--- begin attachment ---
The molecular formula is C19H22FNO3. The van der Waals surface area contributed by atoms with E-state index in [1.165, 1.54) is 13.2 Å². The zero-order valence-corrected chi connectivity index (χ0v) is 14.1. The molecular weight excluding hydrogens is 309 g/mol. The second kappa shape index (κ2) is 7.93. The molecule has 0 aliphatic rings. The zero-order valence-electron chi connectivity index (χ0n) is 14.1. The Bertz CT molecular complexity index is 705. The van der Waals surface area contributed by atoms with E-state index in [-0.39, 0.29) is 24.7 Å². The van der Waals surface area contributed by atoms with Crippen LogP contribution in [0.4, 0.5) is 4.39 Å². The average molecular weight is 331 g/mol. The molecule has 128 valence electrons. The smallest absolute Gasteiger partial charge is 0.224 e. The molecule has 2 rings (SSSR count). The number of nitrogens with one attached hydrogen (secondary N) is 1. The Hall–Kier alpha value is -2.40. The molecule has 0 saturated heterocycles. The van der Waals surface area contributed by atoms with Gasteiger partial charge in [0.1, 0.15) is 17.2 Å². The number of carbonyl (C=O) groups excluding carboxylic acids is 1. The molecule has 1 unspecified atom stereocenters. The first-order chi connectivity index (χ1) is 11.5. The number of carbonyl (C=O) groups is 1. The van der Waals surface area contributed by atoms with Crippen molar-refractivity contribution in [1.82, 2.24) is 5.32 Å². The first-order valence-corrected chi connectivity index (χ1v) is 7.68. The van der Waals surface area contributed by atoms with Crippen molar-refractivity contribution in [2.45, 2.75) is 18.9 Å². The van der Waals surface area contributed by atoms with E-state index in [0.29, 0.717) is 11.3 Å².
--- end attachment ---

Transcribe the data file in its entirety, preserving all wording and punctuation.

The molecular formula is C19H22FNO3. The van der Waals surface area contributed by atoms with E-state index in [1.165, 1.54) is 13.2 Å². The zero-order valence-corrected chi connectivity index (χ0v) is 14.1. The molecular weight excluding hydrogens is 309 g/mol. The second kappa shape index (κ2) is 7.93. The molecule has 0 aliphatic rings. The zero-order valence-electron chi connectivity index (χ0n) is 14.1. The Bertz CT molecular complexity index is 705. The van der Waals surface area contributed by atoms with E-state index in [-0.39, 0.29) is 24.7 Å². The van der Waals surface area contributed by atoms with Crippen LogP contribution in [0.4, 0.5) is 4.39 Å². The average molecular weight is 331 g/mol. The molecule has 128 valence electrons. The smallest absolute Gasteiger partial charge is 0.224 e. The molecule has 2 rings (SSSR count). The number of nitrogens with one attached hydrogen (secondary N) is 1. The Hall–Kier alpha value is -2.40. The molecule has 0 saturated heterocycles. The van der Waals surface area contributed by atoms with Gasteiger partial charge in [0.1, 0.15) is 17.2 Å². The number of carbonyl (C=O) groups excluding carboxylic acids is 1. The molecule has 1 unspecified atom stereocenters. The first-order chi connectivity index (χ1) is 11.5. The number of carbonyl (C=O) groups is 1. The van der Waals surface area contributed by atoms with Crippen molar-refractivity contribution in [1.82, 2.24) is 5.32 Å². The first-order valence-corrected chi connectivity index (χ1v) is 7.68. The van der Waals surface area contributed by atoms with Crippen molar-refractivity contribution in [2.45, 2.75) is 18.9 Å². The van der Waals surface area contributed by atoms with E-state index in [0.29, 0.717) is 11.3 Å².